3. Now, the only other point which has been taken by Mr. Buckland is this. He says that this summary remedy is not to be regarded as a remedy ex debilo justifies: it is only to be resorted to in a proper case, and prima facie it is not a proper case unless it is clearly shown that the attorney is unable to recover his costs from his client.
4. Two cases have been cited to me for that, and upon consideration I think both of these cases are very special ones. The first is a divorce suit Harrison v. Harrison (1888) L.R. 13 P.D. 180: it is a case where a husband was granted a divorce against his wife, and one of the terms of the divorce was that he had to provide or secure an income for the wife to live upon of 130 per annum. The wife's solicitors took out an application under the Solicitors' Act, and proposed to take their costs out of this annual maintenance of 130, and the Court said in effect, 'We won't do that unless you satisfy us that that is really necessary.' Prima facie the person responsible to pay the wife's costs was the husband, who in England is liable to pay the costs of his wife in such an action even although the wife is the opposite party. The Court's view was:--'We are not going to put our hand upon this tiny fund that is intended for the woman's living unless we are shown it is reasonable and necessary in the circumstances. We do not think it would be a proper case under the Solicitors' Act.' It was argued in that case that this 130 was a mere matter of alimony as it is strictly called; the Court held it was not alimony in strictness, and that the Solicitors' Act did, technically speaking, apply to it but in substance it was a maintenance or living fund for the wife, and the Court would not let the solicitors have recourse to that without being satisfied that it was reasonable and necessary.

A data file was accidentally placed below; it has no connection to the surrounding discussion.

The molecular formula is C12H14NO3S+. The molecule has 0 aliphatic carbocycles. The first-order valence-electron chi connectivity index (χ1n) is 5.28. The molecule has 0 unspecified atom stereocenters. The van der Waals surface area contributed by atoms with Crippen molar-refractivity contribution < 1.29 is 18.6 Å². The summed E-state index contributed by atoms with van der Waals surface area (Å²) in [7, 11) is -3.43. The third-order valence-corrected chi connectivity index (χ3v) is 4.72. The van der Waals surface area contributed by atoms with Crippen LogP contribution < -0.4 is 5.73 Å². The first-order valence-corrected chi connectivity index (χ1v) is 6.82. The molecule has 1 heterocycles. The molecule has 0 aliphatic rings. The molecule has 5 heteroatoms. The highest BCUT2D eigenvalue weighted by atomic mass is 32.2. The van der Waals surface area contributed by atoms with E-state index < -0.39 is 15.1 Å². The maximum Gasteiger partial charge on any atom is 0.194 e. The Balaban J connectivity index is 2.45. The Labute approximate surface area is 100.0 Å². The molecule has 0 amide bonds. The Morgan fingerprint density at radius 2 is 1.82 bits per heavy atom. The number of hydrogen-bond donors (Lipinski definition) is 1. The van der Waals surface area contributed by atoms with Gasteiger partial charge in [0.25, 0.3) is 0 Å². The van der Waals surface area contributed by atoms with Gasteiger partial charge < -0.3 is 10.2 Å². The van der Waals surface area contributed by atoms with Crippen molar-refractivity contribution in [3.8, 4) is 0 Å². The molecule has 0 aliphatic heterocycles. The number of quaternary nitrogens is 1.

5. The next case was the case of Jackson v. Smith (1884) 53 L.J. Ch. 972, Now that case is this: there was a partnership action, an action for dissolution, and there was a receiver appointed, the affairs of the partnership were wound up and there was a certain fund in Court, but the creditors of the firm had not been paid out of the fund; and when the learned Judge who decided that case (Mr. Justice Kay) was making his order upon further consideration he held that unless he was shown that the plaintiff was unable to pay his own attorney's costs, he would not there and then at once make a charging order upon this fund so as to put this attorney's costs in front of the creditors of the partnership. The plaintiff, who apparently did not desire to pay his own attorney's costs if he could get out of it, preferred that the fund which the partnership creditors had to look to, should bear the brunt in the first instance. The Court said no, and I do not think that either of these decisions interferes with the exercise of my discretion upon the facts of this case. I am not going to lay down that I shall require an attorney, before I enforce his lien, to satisfy me that he has utterly exhausted every possibility in order to get payment otherwise. It seems to me that this solicitor is quite reasonable in coming to the Court to ask that the Court should allow him to stand in the shoes of this defendant and to claim, this money which the plaintiffs have been ordered to pay. The original, client is dead; there is evidence that his legal representatives are not people of substance; there is definite evidence they are unable to pay; and I think it is no abuse at all of the summary powers of this Court for this attorney to ask for an order which merely puts him in the shoes of his own client so that this sum of money which was ordered to be paid in 1916 should at last be realised.
6. I shall direct that this order be made so far as the plaintiff is concerned, and that the plaintiff be ordered to pay those costs to the attorney direct. As regards the legal representatives of the defendant, I have express power under the rules to make an order upon them to pay the costs of the attorney. The order ought strictly to have been asked in chambers, but of course it is elementary that anything I can do in chambers I can a fortiori do in Court, and I do not think that any costs have been thrown away in joining both matters in one motion. So far as the legal representatives are concerned, I shall only allow the applicant the costs as of a chamber application to be added to the amount which I shall order them to pay. The plaintiff must pay to the applicant half of the costs of this motion.